Many studies have revealed low to moderate agreement between different informants’ reports about children’s problems. Agreement is usually highest between pairs of adults who play similar roles with respect to the children, such as pairs of parents and pairs of teachers.
Agreement is lower between adults who play different roles and see children in different contexts, such as parents vs. teachers. And agreement is still lower between adults and the children themselves. Agreement between informants may be limited by differences in the behavior that the informants know about, differences in what they remember, and differences in their thresholds for reporting particular problems.
Agreement between adults and children may also be limited by children’s inability to conceptualize and report problems, as well as by differences in what adults and children consider to be problematic. Inconsistencies may be especially crucial when children are brought for mental health services, because they may bias interventions toward either the adults’ views or the children’s views. To shed light on these issues, UCLA researchers May Yeh and John Weisz (2001) tested agreement between parents’ and children’s reports of the problems for which the children most needed help when the children were brought for mental health services.
The participants were 381 7-18-year-olds and their parents who were seen at 9 California mental health clinics. The CBCL and YSR were administered by interviewers. Agreement was assessed in terms of specific problems identified by each parent and child pair as the major problems for which help was needed. Agreement was also assessed in terms of categories of problems, which were defined according to the 8 cross-informant syndromes derived from the CBCL, TRF, and YSR. Yeh and Weisz found that only 37% of the parent-child pairs agreed on at least one specific problem, although 66% agreed on at least one cross-informant syndrome.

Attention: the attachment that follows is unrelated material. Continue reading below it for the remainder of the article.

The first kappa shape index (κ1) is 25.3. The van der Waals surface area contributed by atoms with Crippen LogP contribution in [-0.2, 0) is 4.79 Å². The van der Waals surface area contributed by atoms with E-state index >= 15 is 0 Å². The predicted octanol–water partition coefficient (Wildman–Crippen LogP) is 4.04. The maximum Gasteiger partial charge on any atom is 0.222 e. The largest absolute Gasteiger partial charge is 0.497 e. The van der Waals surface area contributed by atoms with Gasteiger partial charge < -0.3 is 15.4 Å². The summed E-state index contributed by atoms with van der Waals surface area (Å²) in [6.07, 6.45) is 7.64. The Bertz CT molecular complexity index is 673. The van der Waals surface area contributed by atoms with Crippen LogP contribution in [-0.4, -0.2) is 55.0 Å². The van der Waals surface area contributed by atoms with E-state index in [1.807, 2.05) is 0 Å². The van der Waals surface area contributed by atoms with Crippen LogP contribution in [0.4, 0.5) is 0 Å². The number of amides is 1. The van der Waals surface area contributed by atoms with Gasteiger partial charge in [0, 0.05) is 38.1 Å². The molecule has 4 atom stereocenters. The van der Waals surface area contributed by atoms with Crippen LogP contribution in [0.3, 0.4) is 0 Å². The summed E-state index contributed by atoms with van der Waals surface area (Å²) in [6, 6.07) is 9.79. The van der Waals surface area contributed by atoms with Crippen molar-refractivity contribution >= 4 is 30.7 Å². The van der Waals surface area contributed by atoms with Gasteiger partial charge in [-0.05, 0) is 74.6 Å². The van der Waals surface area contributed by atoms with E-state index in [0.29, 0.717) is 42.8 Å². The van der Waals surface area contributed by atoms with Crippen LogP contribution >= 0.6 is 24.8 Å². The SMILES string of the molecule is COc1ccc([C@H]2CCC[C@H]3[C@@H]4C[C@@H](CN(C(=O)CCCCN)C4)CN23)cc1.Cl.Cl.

The researchers concluded that “The extent to which parents and children agree on problems for which they want help may affect their ability to work together in pursuit of therapy goals . . . And conversely, parent-child disagreement may be one factor that contributes to the poor outcomes often associated with conventional clinic-based treatment for children” (p. 1024). To help mental health professionals pinpoint particular agreements and disagreements, ASEBA software compares scores obtained from up to 8 informants per child.
The software also displays correlations between problem scores for each pair of informants in relation to correlations obtained for large reference samples of similar informants. By identifying specific agreements and disagreements and the overall level of agreement between parents, their children, and other informants, mental health professionals can tailor interventions more precisely to each individual case.
Reference: Yeh, M., & Weisz, J.R. (2001). Why are we here at the clinic? Parent-child (dis)agreement on referral problems at outpatient treatment entry. Journal of Consulting and Clinical Psychology, 69, 1018-1025.